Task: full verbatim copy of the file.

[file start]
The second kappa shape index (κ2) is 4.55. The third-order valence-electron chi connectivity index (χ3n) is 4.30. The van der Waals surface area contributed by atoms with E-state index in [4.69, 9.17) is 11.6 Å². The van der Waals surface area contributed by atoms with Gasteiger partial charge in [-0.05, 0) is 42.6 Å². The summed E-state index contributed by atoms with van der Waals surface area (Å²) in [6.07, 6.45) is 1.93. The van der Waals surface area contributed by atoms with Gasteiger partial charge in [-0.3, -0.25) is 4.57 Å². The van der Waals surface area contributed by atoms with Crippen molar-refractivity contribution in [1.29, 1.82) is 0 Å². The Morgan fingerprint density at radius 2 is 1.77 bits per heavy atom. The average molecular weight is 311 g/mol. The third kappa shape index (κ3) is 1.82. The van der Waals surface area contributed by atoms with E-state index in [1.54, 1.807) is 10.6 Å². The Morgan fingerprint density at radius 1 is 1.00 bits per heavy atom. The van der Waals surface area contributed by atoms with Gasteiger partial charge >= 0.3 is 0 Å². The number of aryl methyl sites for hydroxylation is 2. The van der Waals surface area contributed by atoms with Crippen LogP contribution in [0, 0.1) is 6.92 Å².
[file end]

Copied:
The second kappa shape index (κ2) is 4.55. The third-order valence-electron chi connectivity index (χ3n) is 4.30. The van der Waals surface area contributed by atoms with E-state index in [4.69, 9.17) is 11.6 Å². The van der Waals surface area contributed by atoms with Gasteiger partial charge in [-0.05, 0) is 42.6 Å². The summed E-state index contributed by atoms with van der Waals surface area (Å²) in [6.07, 6.45) is 1.93. The van der Waals surface area contributed by atoms with Gasteiger partial charge in [-0.3, -0.25) is 4.57 Å². The van der Waals surface area contributed by atoms with Crippen molar-refractivity contribution in [1.29, 1.82) is 0 Å². The Morgan fingerprint density at radius 2 is 1.77 bits per heavy atom. The average molecular weight is 311 g/mol. The third kappa shape index (κ3) is 1.82. The van der Waals surface area contributed by atoms with E-state index in [1.54, 1.807) is 10.6 Å². The Morgan fingerprint density at radius 1 is 1.00 bits per heavy atom. The van der Waals surface area contributed by atoms with Gasteiger partial charge >= 0.3 is 0 Å². The number of aryl methyl sites for hydroxylation is 2. The van der Waals surface area contributed by atoms with Crippen LogP contribution in [0, 0.1) is 6.92 Å².